I know this is esoteric and perhaps even strange but stay me with if you will. You see, I'm learning that IT, that is, how I defined my life before Aria's leukemia was a life with little crisis and real stress. My life had little suffering and real hardship. My view was positive, joyful, hopeful, blissed-out and serene. Beauty was a real occupation of mine wanting to create a beautiful home filled with fresh beautiful food surrounded by beautiful natural things and gardens. A year ago that changed. Suddenly my life was filled with worry, anxiety, fear, death, illness, medication, hospitalizations, clinic appointments, professionals I never knew existed and a journey whose end was completely obscured to me. IT became dark for me. You may recall the cave I journeyed through. You may remember the dark menacing solitary climb I described. I was sad and scared more than all of my years combined. But Life is funny and I was often given jolts of the beauty I once knew. I was revived by friendship and supported from unexpected and welcomed places. I was refreshed and empowered by the confidence and experience of others. I was liberated through the process of 'letting go.' I was freezing cold and vulnerable and yet the greatest surprise was the strength and warmth I gained standing there so utterly exposed. The more I opened up, the more I realized what needed opening. The more I discovered and learned about my process the more layers I began to peel away.

IT is uninvited change that humbles us in our powerlessness. IT is a force, a situation, a circumstance, a set of happenings and so much more that has been an extraordinary teacher. IT has made me more appreciative. IT has changed me. IT has shown me what it means to take things for granted and why that is sometimes a good thing. But more interesting than any of that is defining what I appreciate more now than I did before and see the specifics of life that are meaningful while dismissing the many distractions that do nothing for my sense of spirit.

As I mentioned before, I appreciate with sincerity that we are the same. We are one. We are connected despite our differences. The innocence of Aria and that of the dozens of children I have met has made that realization crystal clear. I appreciate how easy it is to be consumed and driven by what others dictate as important. Sometimes this isn't a bad thing but I'm learning to examine that more closely now. I appreciate that we are inundated with fear, scare tactics, misleading information and untruths. What motivates this behavior is no longer welcomed in my life even for entertainment purposes, for I have known real fear. I have faced real threats. I know the power of information and I have seen truth in the eyes of a mother whose child has died. What often gets pushed aside in the bizarre attempts of keeping people estranged from one another for all kinds of reasons is the genuine goodness of people. I appreciate so keenly now that strangers are just friends waiting to happen in most cases. People really do want to do good things and this experience has shown me that again and again and again. I appreciate with great clarity that letting go is simply a vehicle for welcoming a new. I appreciate that my darkness won't last and new light will shed itself upon me once again. I appreciate fully that life is about finding the balance within dichotomy because no singularity exists forever.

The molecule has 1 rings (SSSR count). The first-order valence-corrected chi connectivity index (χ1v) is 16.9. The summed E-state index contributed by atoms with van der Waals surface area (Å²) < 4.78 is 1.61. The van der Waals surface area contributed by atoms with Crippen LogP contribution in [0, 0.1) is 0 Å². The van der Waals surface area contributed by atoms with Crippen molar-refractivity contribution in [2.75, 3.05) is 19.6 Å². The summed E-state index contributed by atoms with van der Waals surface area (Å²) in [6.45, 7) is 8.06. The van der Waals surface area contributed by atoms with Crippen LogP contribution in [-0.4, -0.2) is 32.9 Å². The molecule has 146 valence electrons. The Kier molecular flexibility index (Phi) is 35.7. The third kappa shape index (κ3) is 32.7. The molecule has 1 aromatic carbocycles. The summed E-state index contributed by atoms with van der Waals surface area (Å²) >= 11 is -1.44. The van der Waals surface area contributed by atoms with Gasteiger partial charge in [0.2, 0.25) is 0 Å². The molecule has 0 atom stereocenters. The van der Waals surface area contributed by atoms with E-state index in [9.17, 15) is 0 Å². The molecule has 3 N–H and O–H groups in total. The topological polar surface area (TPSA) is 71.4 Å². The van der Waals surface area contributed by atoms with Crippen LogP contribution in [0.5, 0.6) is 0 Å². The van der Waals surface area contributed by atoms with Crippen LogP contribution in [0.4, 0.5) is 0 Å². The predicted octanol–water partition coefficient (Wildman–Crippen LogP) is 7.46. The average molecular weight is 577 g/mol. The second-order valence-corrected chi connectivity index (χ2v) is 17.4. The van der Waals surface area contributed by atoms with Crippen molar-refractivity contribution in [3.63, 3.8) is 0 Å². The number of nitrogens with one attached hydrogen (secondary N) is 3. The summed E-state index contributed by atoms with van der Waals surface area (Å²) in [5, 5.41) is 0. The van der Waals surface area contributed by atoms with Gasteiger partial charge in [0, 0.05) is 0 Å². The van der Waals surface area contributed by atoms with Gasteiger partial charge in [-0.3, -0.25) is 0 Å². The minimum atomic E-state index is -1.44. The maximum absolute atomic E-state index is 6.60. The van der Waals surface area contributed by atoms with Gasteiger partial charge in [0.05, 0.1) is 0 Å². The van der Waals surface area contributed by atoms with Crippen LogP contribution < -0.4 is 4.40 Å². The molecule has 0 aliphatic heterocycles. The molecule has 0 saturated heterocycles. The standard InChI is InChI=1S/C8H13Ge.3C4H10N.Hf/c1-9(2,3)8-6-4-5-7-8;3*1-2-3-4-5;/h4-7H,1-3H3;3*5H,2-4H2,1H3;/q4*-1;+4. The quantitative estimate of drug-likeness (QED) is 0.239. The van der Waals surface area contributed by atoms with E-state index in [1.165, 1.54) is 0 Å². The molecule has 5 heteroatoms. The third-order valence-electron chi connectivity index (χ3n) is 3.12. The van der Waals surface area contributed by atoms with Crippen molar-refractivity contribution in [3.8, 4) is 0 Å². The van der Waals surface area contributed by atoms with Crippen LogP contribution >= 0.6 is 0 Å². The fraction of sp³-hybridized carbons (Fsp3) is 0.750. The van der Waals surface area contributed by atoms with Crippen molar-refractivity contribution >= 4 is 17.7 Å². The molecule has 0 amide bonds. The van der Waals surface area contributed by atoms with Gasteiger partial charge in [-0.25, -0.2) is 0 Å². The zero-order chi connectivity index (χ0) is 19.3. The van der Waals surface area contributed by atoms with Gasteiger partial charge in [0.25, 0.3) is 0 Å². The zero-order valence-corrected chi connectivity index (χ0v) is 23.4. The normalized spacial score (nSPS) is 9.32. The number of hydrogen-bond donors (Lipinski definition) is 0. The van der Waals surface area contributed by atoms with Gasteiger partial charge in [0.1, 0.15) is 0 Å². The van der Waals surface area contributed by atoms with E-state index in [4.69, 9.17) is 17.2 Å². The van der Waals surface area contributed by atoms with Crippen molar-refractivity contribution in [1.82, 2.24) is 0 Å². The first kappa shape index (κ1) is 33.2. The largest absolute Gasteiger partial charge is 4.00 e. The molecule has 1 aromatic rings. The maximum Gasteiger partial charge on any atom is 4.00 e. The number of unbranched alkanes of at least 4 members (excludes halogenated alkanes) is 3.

We cannot always enjoy happiness while denying the lessons of anger and sadness. Likewise, we cannot endure always in a place of sorrow for do to so denies us noticing that joy exists in the smallest of. We cannot always be hopeful because to do so denies us the lessons of doubt. We cannot always remain doubtful because doing so denies us the power of hope. The list is endless. This used to be something I appreciated intellectually, but now I appreciate it as a blending of what I know and what I feel. It is becoming a way of life.

I have come to appreciate in a different way my need for humility. It is my humility that keeps me open. It is my humility that empowers me when I'm most vulnerable. What I have learned is to pay attention to those things that before I would have desperately tried to dismiss; those voices that berate me and give me a hard time constantly challenging my mood. Just when I want to sink in self- pity and roll around in it like a pig in a mud puddle, I hear a voice that tells me to snap out of it. Sometimes I really hate that voice but I'm learning to listen and realize the folly of my attempts to stay in a place that doesn't welcome the change waiting just ahead. I appreciate more deeply that my limitations and fumbles aren't negative reflections of myself or sour projections of who I wish to be. Instead, my humility is teaching me that they are companions, guides and mentors continuing to instruct me and show me the way. I appreciate that I no longer need to dismiss those aspects of myself I don't particularly like. In fact, it is through the process of admitting them and accepting that they exist in me that affords me the opportunity and the sanctuary to transcend them. To deny myself a relationship with those things that cause me to roll my eyes, groan and shudder is what keeps me mired in their strength. I appreciate I no longer need to do that.

I appreciate the fragility of all life. I appreciate that the human spirit is infinite. I appreciate that I'm constantly defining and re-defining what 'God' means to me and I appreciate deeply that I don't know. I appreciate the power of silence. I appreciate pause. I appreciate curiosity and endless learning. I appreciate that growth is only achieved that way. I appreciate those things I can control and I'm learning to appreciate those things I can't. I appreciate the lesson I've learned that I can't control much and I appreciate even more the power of trust this has shown me.